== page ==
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The effect of consumption of milk fermented by Lactobacillus casei strain Shirota on the intestinal microflora and immune parameters in humans


Objective: To determine the effect of consumption of milk fermented by Lactobacillus casei strain Shirota (L. casei Shirota) on the composition and metabolic activities of the intestinal microflora, and immune parameters in humans.

Subjects: Twenty healthy male subjects aged 40–65 years were selected.

Design:A placebo-controlled trial was performed in which 10 subjects were randomly assigned to a control and 10 to a treatment group. During the first and last two weeks of the 8-week study the subjects received a strictly controlled diet without fermented products. The same controlled diet was given during the intermediate 4-week test period but then the treatment group received three times daily 100 ml of fermented milk containing 109 CFU L. casei Shirota/ml, whereas the same amount of unfermented milk was given to the subjects in the control group.

Results: In comparison to the control group, the consumption of L. casei Shirota-fermented milk resulted in an increase of the Lactobacillus count in the faeces in which the administered L. casei Shirota was predominant at the level of 107 CFU/g wet faeces. This was associated with a significant increase in Bifidobacterium counts (P<0.05). Some shifts in the other bacterial species were found, such as a decreased number of Clostridium; however the differences were not statistically different between the treatment and the control groups.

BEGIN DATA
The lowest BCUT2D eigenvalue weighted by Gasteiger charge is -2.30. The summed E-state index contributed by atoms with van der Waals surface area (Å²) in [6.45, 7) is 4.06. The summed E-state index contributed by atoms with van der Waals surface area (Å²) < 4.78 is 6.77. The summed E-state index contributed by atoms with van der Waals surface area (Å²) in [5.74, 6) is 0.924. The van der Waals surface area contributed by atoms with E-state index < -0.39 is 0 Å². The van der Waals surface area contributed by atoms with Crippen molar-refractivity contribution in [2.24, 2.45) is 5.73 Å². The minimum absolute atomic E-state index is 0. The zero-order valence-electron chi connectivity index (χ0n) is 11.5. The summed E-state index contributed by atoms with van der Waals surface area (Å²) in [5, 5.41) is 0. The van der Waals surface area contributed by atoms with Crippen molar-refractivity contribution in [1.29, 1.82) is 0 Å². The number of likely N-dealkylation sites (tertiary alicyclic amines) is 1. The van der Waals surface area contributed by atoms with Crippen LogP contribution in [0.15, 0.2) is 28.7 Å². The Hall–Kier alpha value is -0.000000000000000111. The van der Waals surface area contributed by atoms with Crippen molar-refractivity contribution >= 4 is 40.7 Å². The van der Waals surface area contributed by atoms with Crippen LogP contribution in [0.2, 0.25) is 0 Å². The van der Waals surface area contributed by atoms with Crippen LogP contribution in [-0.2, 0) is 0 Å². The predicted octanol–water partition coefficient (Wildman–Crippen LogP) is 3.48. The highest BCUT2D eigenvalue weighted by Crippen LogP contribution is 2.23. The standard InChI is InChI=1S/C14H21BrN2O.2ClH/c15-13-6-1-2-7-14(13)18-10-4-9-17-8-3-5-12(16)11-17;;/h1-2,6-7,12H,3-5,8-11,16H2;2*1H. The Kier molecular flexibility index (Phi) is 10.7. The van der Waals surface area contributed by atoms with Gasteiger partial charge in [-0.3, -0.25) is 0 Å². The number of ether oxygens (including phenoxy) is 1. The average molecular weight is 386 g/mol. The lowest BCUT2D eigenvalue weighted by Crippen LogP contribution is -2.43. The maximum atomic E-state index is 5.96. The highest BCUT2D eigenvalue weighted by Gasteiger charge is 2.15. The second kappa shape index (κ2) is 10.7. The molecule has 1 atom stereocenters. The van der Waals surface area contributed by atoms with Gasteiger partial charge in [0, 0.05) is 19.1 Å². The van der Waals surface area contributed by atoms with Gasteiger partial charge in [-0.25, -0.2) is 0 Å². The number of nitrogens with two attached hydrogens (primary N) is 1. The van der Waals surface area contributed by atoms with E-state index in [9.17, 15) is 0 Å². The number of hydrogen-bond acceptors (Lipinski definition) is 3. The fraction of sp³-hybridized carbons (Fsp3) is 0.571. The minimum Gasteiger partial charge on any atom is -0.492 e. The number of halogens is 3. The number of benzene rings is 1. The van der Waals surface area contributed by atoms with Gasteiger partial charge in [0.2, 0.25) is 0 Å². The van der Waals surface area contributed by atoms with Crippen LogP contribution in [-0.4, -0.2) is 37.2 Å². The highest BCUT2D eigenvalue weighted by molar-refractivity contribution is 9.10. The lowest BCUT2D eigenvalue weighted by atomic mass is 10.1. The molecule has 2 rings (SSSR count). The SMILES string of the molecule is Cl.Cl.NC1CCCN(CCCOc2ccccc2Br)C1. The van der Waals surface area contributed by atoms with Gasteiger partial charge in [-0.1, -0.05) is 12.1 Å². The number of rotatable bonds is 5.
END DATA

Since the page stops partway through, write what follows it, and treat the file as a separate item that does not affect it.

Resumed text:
The β-glucuronidase and β-glucosidase activities per 1010 bacteria decreased significantly (P<0.05) at the second week of the 4-week test period with the consumption of L. casei Shirota-fermented milk. Furthermore, the consumption of the fermented milk product resulted in a slight but significant increase in the moisture content of the faecal samples (P<0.05). No treatment effects were observed for any of the immune parameters measured (including natural killer (NK) cell activity, phagocytosis and cytokine production).

Conclusions: The results suggest that consumption of L. casei Shirota-fermented milk is able to modulate the composition and metabolic activity of the intestinal flora and indicate that L. casei Shirota-fermented milk does not influence the immune system of healthy immunocompetent males.

Sponsorship:The study was financially supported by Yakult Honsha Co. Ltd, Tokyo, Japan.

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Spanhaak, S., Havenaar, R. & Schaafsma, G. The effect of consumption of milk fermented by Lactobacillus casei strain Shirota on the intestinal microflora and immune parameters in humans. Eur J Clin Nutr 52, 899–907 (1998).

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  • fermented milk
  • immune system
  • intestinal microflora
  • lactic acid bacteria
  • Lactobacillus casei

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